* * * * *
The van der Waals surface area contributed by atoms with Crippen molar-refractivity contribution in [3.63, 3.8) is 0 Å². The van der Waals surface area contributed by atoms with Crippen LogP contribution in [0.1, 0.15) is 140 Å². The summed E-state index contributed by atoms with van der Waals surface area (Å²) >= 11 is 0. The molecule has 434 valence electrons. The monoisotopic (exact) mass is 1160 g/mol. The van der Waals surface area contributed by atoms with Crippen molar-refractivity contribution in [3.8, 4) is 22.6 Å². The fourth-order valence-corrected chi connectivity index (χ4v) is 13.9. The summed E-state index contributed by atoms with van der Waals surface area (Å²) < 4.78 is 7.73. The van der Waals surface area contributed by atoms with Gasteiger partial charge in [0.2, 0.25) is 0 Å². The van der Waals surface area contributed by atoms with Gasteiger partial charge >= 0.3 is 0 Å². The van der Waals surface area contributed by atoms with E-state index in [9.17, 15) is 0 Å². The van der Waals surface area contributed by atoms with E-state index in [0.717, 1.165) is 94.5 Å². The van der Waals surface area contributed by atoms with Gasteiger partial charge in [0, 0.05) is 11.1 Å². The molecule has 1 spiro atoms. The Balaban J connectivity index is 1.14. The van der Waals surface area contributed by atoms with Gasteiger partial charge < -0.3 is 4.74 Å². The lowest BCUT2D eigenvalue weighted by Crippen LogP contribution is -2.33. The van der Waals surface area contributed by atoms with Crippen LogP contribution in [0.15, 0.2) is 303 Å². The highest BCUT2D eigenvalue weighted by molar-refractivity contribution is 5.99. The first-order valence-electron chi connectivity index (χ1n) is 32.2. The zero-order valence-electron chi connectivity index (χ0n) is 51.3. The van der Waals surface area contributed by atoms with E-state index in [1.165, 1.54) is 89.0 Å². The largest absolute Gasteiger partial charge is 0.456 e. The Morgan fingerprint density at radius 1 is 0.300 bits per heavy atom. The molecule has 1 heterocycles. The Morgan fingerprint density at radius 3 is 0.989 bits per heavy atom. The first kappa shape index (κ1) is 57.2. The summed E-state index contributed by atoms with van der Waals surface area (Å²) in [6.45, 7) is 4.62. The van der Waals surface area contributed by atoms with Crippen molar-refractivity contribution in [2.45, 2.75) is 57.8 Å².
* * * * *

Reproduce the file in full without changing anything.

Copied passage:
The van der Waals surface area contributed by atoms with Crippen molar-refractivity contribution in [3.63, 3.8) is 0 Å². The van der Waals surface area contributed by atoms with Crippen LogP contribution in [0.1, 0.15) is 140 Å². The summed E-state index contributed by atoms with van der Waals surface area (Å²) >= 11 is 0. The molecule has 434 valence electrons. The monoisotopic (exact) mass is 1160 g/mol. The van der Waals surface area contributed by atoms with Crippen molar-refractivity contribution in [3.8, 4) is 22.6 Å². The fourth-order valence-corrected chi connectivity index (χ4v) is 13.9. The summed E-state index contributed by atoms with van der Waals surface area (Å²) < 4.78 is 7.73. The van der Waals surface area contributed by atoms with Gasteiger partial charge in [0.2, 0.25) is 0 Å². The van der Waals surface area contributed by atoms with Gasteiger partial charge >= 0.3 is 0 Å². The van der Waals surface area contributed by atoms with E-state index in [9.17, 15) is 0 Å². The van der Waals surface area contributed by atoms with E-state index in [0.717, 1.165) is 94.5 Å². The van der Waals surface area contributed by atoms with Gasteiger partial charge in [0, 0.05) is 11.1 Å². The molecule has 1 spiro atoms. The Balaban J connectivity index is 1.14. The van der Waals surface area contributed by atoms with Gasteiger partial charge < -0.3 is 4.74 Å². The lowest BCUT2D eigenvalue weighted by Crippen LogP contribution is -2.33. The van der Waals surface area contributed by atoms with Crippen LogP contribution in [0.15, 0.2) is 303 Å². The highest BCUT2D eigenvalue weighted by molar-refractivity contribution is 5.99. The first-order valence-electron chi connectivity index (χ1n) is 32.2. The zero-order valence-electron chi connectivity index (χ0n) is 51.3. The van der Waals surface area contributed by atoms with E-state index in [1.165, 1.54) is 89.0 Å². The largest absolute Gasteiger partial charge is 0.456 e. The Morgan fingerprint density at radius 1 is 0.300 bits per heavy atom. The molecule has 1 heterocycles. The Morgan fingerprint density at radius 3 is 0.989 bits per heavy atom. The first kappa shape index (κ1) is 57.2. The summed E-state index contributed by atoms with van der Waals surface area (Å²) in [6.45, 7) is 4.62. The van der Waals surface area contributed by atoms with Crippen molar-refractivity contribution in [2.45, 2.75) is 57.8 Å².